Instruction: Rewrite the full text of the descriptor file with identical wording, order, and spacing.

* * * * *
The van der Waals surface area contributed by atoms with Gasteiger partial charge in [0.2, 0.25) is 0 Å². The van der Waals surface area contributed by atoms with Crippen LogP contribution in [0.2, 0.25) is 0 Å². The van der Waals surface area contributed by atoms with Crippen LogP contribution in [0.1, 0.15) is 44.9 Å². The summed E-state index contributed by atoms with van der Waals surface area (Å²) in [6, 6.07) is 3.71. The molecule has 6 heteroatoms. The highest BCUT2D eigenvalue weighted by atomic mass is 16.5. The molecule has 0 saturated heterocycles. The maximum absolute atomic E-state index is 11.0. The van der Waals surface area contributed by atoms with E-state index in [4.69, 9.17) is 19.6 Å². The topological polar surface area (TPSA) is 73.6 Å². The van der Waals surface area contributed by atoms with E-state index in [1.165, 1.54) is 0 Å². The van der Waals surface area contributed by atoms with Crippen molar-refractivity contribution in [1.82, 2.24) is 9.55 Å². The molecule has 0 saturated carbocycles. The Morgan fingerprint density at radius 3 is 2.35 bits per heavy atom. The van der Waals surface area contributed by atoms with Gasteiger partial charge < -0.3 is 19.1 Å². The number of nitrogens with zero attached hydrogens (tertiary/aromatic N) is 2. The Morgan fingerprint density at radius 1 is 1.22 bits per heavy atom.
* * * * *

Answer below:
The van der Waals surface area contributed by atoms with Gasteiger partial charge in [0.2, 0.25) is 0 Å². The van der Waals surface area contributed by atoms with Crippen LogP contribution in [0.2, 0.25) is 0 Å². The van der Waals surface area contributed by atoms with Crippen LogP contribution in [0.1, 0.15) is 44.9 Å². The summed E-state index contributed by atoms with van der Waals surface area (Å²) in [6, 6.07) is 3.71. The molecule has 6 heteroatoms. The highest BCUT2D eigenvalue weighted by atomic mass is 16.5. The molecule has 0 saturated heterocycles. The maximum absolute atomic E-state index is 11.0. The van der Waals surface area contributed by atoms with E-state index in [4.69, 9.17) is 19.6 Å². The topological polar surface area (TPSA) is 73.6 Å². The van der Waals surface area contributed by atoms with E-state index in [1.165, 1.54) is 0 Å². The van der Waals surface area contributed by atoms with Crippen molar-refractivity contribution in [1.82, 2.24) is 9.55 Å². The molecule has 0 saturated carbocycles. The Morgan fingerprint density at radius 3 is 2.35 bits per heavy atom. The van der Waals surface area contributed by atoms with Gasteiger partial charge < -0.3 is 19.1 Å². The number of nitrogens with zero attached hydrogens (tertiary/aromatic N) is 2. The Morgan fingerprint density at radius 1 is 1.22 bits per heavy atom.